• Internet Upgrade – About $65 billion is intended to improve broadband internet access and ensure access to reliable, high-speed internet.
  • Airports and Ports – About $17 billion is allocated to improving ports and $25 billion to airport improvements. The intent is to allow for reduced congestion and emissions and to promote electrification and utilization of other low-carbon technologies.

Focus on Clean Energy

The Act provides a roughly $73 billion investment in upgrading power infrastructure such as new transmission lines and the expansion of renewable energy. This funding will also promote investment and research in electricity distribution technology. It further commits $7.5 billion funding to zero- and low-emissions buses, ferries, and vehicles, and another $7.5 billion would go to building a nationwide network of plug-in electric vehicle chargers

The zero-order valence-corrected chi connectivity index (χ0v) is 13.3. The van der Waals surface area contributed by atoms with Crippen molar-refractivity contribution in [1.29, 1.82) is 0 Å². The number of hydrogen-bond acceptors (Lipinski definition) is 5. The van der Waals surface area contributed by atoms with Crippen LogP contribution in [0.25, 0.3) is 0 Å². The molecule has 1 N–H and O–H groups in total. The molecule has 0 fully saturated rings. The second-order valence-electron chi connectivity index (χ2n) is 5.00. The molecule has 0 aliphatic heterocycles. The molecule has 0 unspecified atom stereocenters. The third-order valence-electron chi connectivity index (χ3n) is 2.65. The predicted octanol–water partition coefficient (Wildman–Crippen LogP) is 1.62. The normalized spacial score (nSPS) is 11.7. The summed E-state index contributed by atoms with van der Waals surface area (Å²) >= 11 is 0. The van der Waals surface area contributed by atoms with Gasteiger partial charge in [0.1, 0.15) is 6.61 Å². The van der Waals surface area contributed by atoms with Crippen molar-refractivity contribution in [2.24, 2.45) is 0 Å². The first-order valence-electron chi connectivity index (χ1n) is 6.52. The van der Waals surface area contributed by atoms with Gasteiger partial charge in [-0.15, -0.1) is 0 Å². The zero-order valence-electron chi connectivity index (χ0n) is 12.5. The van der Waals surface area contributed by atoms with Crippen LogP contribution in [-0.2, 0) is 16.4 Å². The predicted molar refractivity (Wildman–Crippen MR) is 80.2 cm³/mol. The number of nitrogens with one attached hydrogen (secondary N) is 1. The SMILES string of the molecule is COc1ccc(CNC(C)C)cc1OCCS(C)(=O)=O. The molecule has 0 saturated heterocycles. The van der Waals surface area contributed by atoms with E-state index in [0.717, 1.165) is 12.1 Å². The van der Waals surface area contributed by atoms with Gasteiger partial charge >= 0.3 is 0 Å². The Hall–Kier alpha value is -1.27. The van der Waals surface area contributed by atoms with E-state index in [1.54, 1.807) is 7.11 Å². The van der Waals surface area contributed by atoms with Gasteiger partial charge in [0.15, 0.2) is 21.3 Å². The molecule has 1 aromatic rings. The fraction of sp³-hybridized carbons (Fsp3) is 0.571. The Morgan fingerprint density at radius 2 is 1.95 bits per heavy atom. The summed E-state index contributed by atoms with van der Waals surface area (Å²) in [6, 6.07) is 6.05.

Water Improvements

The Act invests over $50 billion in water infrastructure improvements to protect against droughts and floods, and weatherization technology aimed to increase the resilience of water systems. Another $55 billion is invested in advancing clean drinking water – the Act would replace all of the nation’s lead pipes, and contribute to addressing “forever” contaminants like per- and polyfluoroalkyl substances (“PFAS”). Earlier in October, Biden Administration issued a PFAS Strategic Roadmap that outlined various actions that the U.S. Environmental Protection Agency will take between 2021 and 2024 regarding PFAS,  including developing a Notice of Proposed Rulemaking to designate perfluorooctanoic acid (“PFOA”) and perfluorooctane sulfonate (“PFOS”) as hazardous substances under the Comprehensive Environmental Response, Compensation, and Liability Act. As reported previously by Downey Brand, even the State of California’s Office of Environmental Health Hazard Assessment (OEHHA) has been taking steps to regulate PFAS and released draft public health goals for PFOA and PFOS in drinking water earlier this year.